No doubt about it- 2019 was a banner year for executive-level Digital Marketing candidates. The number of searches I conducted as a Vice President of Digital Marketing recruiter was up considerably over 2018 with the majority of them newly created roles rather than just replacements, which of course speaks to the growing importance of digital commerce in overall business strategy.
Salaries for Vice President Digital Marketing continue to rise (many receiving equity packages where there were none before), budgets are growing, and more of these VP’s are stepping up into C-level roles including CDO, CMO and even President.
As the commercial internet enters its third decade, we’re seeing something of a shift in the candidate supply/demand curve: The supply of the most experienced digital marketing and ecommerce talent is increasing, while at the same time demand for this level of talent is strengthening. This points to a continued bright outlook for both Directors and VP’s who are thinking about career options for 2020.
Successful Hiring Criteria For a Vice President Digital Marketing
For those who are looking ahead, it’s informative to look back at the placements I completed this past year as a Vice President of Digital Marketing recruiter, and explore what my conversations with hiring managers revealed about why one Vice President Digital Marketing candidate was tapped for the job and others were passed over. At this level it all pretty much comes down to cultural fit, personal chemistry, management style and other intangibles, and several elements definitely stood out:
– They had strong leadership skills. Because digital marketing is so transitional in nature, a newly hired Vice President Digital Marketing is coming into roles to manage existing staffs that need direction, motivation, and development. Fully half my searches this past year were confidential replacement situations, posing even greater challenges for incoming Veeps to step in and gain the respect of their department. The ones who we’re hired tended to have what I call an “inspirational” element, the ability to inspire cooperation, trust and change.
-They’re still willing to be hands-on. Digital marketing and ecommerce, by definition, are about as “roll up your sleeves” as you can get, and while Vice President Digital Marketing roles are highly strategic it’s not unusual for clients to ask for candidates at this level who can still push the buttons and pull the levers. In early stage start-ups and in environments where there is organizational ambiguity and lack of formal structure, flying low to the ground is essential. Even in the biggest organizations, a willingness to “dirty your fingernails” often comes with the job .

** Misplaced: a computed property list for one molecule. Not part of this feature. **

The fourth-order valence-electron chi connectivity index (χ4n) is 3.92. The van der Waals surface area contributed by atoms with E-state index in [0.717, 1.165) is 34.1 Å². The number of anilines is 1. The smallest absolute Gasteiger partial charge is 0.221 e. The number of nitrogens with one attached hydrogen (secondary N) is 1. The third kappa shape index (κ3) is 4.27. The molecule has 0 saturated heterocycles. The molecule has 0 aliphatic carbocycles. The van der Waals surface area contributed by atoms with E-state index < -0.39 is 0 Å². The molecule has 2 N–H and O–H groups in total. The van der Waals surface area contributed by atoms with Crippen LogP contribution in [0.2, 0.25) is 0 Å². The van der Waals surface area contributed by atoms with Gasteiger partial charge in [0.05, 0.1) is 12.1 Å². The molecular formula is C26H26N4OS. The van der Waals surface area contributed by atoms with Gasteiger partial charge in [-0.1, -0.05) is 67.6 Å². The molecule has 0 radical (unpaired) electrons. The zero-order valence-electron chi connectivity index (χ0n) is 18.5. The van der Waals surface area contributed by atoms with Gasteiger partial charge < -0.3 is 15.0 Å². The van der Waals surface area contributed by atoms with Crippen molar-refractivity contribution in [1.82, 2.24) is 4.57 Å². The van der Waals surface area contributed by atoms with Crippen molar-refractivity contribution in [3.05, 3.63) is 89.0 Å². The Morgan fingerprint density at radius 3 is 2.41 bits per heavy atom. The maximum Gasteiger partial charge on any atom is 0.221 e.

-They’re able to forge strong cross-functional relationships. In digital marketing and ecommerce, this is truly mission critical. Vice President Digital Marketing candidates work closely with people in other departments who sometimes know as much about digital marketing and ecommerce as they do about 13th century monarchs of Crimea. The more you can understand what’s important to sales or finance or customer service, the better the relationships you’ll forge within the organization. You could be a world authority in digital marketing and ecommerce but without good internal relationships, especiallywithin organizations that are multichannel, you will face stiff headwinds.
-Good at budgeting (This one falls outside the “cultural fit” category, but definitely worth mentioning). Vice President Digital Marketing candidates are being asked to do significantly more with only incremental increases in budget, particularly in organizations where online sales already account for the lion’s share of the business. The ability to optimize costs while still delivering on business goals has been a proven candidate differentiator.
The COVID-19 crisis has huge implications for digital commerce. Businesses in “older-school” industries such as manufacturing and construction that have been slow to embrace digital technologies will be forced to do so, I believe, for the sake of survival. That means that once the economy begins to recover, the race to hire experienced senior level digital talent will resume.